WEST ORANGE, NJ — The one-day school closure initially scheduled for Monday, March 16 at West Orange Public Schools for the purpose of acquainting teachers with the e-learning platform has been moved to Friday, March 13. As of Thursday night, however, the district has yet to decide whether to close for an extended period.
Although neighboring districts such as Livingston, East Hanover and others have already made the decision to close their schools for at least two weeks beginning on Monday in an effort to slow the spread of coronavirus COVID-19, the West Orange district has acknowledged the likelihood of this eventuality, but is waiting for better directive from the state, according to Superintendent Dr. J. Scott Cascone.
“Obviously, it’s an extremely dynamic day in our state today, it’s an extremely dynamic day in our community, and we know already that a number of school districts have notified their communities that they are going to be closing long-term,” he said. “At this moment, although it is becoming increasingly likely, we have not made that decision at this point in time…
“On March 2, we received a memorandum from the state department of education that referred to the statute which allows school districts to offer tele-schooling in lieu of instructional days in the case of a public health crisis; and what it says is, is that that is permissible only when the school district has been directed by the state department of health or the health department of a local jurisdiction to close. We have not received that; in fact, to the best of my knowledge, none of the districts that have already issued this two-week closing have been directed.”
Cascone also mentioned that Gov. Phil Murphy issued a decree recommending that municipalities cancel any events involving 250 people or more, but not specifically mandate townships to do so.
Although the district is currently putting pressure on the county and state to “reconcile the language being used” in the statute, Cascone said the district will not announce a long-term closure until the issue is clarified. He expressed confidence that the conversations being held on Friday will help the district determine its immediate and long-term path moving forward.
“We’re in a good place,” he said on Thursday night. “Tomorrow, our students will not be in our facilities, our staff will be there and will be assembled in groups far smaller than 250, and we have a meeting with the joint-task force of our West Orange Township partners, including the department of health, with whom I expect to speak about this very topic of consultation versus directive.
“But let me be perfectly clear: even if we do not get clarity, we will make the decision which is in the best interest of our school district and of our students, and we will be prepared to do that.”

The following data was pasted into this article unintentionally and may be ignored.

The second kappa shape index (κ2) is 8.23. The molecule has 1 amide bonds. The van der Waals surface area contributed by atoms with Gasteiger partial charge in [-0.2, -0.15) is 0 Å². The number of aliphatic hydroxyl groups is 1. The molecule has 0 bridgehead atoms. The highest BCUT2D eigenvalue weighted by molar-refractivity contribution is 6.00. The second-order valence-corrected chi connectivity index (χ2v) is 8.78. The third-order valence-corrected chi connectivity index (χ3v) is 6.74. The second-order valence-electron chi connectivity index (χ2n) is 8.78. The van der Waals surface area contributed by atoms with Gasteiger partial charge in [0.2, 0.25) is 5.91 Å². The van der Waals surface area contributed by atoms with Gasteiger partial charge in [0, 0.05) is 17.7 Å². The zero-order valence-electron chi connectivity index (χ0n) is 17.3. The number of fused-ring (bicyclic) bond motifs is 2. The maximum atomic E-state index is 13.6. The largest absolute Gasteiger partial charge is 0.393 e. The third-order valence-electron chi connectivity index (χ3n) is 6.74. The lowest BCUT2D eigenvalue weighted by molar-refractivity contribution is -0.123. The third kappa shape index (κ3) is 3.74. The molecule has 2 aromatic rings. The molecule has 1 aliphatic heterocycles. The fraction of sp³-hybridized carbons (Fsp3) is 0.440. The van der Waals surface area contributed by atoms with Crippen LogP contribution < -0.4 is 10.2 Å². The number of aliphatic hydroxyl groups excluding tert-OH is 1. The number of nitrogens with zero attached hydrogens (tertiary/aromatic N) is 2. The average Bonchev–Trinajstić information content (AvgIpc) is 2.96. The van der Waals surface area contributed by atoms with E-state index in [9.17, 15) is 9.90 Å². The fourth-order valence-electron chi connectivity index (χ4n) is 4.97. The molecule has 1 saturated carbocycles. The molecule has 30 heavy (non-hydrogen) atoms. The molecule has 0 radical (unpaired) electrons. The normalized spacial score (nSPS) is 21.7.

Regarding the decision to reschedule the professional development day, Cascone said he “thought this was prudent based upon the dynamic nature of the situation with COVID-19 and the possibility of impending closures.”
Cascone explained that as he saw the situation “rapidly evolving,” he felt it necessary to shift the professional development day to Friday to avoid being unable hold it on Monday in the event that the district is ordered to close.
The superintendent noted in a message to the community that more than 40 staff members, including turn-key trainers, came together on Thursday afternoon to discuss the training that will be delivered to the faculty at-large on Friday in order to “prepare and equip them to be able to deliver an e-learning and tele-school model” for West Orange students.
He also acknowledged that the district continues to make every effort to address public concerns about the potential closure, including concerns about students who typically receive breakfast and lunch through the school system and students who do not have access to computers and/or Internet at home.
“We continue to button up our plans both for the providing of hardcopy resources as well as our food services,” he said. “Our plan at this juncture is to establish [mobile commissaries] at each of the elementary schools and put out advisories and communications to our community as to when food can be retrieved by community members.”
The superintendent also had a heartfelt message for West Orange High School seniors, encouraging them to “believe and have faith in the fact that every situation—regardless of what it may be, negative or adverse—happens to us individually and as a collective for a reason.”
“There is a larger, higher purpose for why we’re being put through this, and we will come out of it stronger, better and more unified than before,” he said. “And for you, as seniors, this experience will forge who you are moving forward into your life. Try and look on the bright side of things and see the opportunity that presents itself in this situation.”
To the community at-large, Cascone encouraged all families to think practically and start planning ahead for the next several weeks as the situation continues to develop.
More information will be shared as it becomes available.